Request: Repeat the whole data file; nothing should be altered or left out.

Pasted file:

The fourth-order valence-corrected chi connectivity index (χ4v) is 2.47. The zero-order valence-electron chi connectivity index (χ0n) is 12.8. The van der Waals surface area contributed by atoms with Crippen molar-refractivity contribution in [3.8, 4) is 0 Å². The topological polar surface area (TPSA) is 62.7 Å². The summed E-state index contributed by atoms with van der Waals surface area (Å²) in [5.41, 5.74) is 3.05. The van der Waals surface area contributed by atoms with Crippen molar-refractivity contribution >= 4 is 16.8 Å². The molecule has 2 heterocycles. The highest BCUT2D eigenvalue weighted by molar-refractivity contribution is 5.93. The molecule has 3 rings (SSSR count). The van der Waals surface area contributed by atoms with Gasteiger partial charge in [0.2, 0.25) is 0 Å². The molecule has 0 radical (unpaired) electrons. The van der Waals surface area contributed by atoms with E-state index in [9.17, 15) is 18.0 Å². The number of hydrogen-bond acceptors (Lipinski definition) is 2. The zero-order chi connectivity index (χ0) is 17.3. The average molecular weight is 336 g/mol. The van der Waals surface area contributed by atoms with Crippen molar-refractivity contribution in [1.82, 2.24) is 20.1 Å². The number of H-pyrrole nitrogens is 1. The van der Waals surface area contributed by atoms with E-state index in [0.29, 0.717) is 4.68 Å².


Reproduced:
The fourth-order valence-corrected chi connectivity index (χ4v) is 2.47. The zero-order valence-electron chi connectivity index (χ0n) is 12.8. The van der Waals surface area contributed by atoms with Crippen molar-refractivity contribution in [3.8, 4) is 0 Å². The topological polar surface area (TPSA) is 62.7 Å². The summed E-state index contributed by atoms with van der Waals surface area (Å²) in [5.41, 5.74) is 3.05. The van der Waals surface area contributed by atoms with Crippen molar-refractivity contribution >= 4 is 16.8 Å². The molecule has 2 heterocycles. The highest BCUT2D eigenvalue weighted by molar-refractivity contribution is 5.93. The molecule has 3 rings (SSSR count). The van der Waals surface area contributed by atoms with Gasteiger partial charge in [0.2, 0.25) is 0 Å². The molecule has 0 radical (unpaired) electrons. The van der Waals surface area contributed by atoms with E-state index in [9.17, 15) is 18.0 Å². The number of hydrogen-bond acceptors (Lipinski definition) is 2. The zero-order chi connectivity index (χ0) is 17.3. The average molecular weight is 336 g/mol. The van der Waals surface area contributed by atoms with Crippen molar-refractivity contribution in [1.82, 2.24) is 20.1 Å². The number of H-pyrrole nitrogens is 1. The van der Waals surface area contributed by atoms with E-state index in [0.29, 0.717) is 4.68 Å².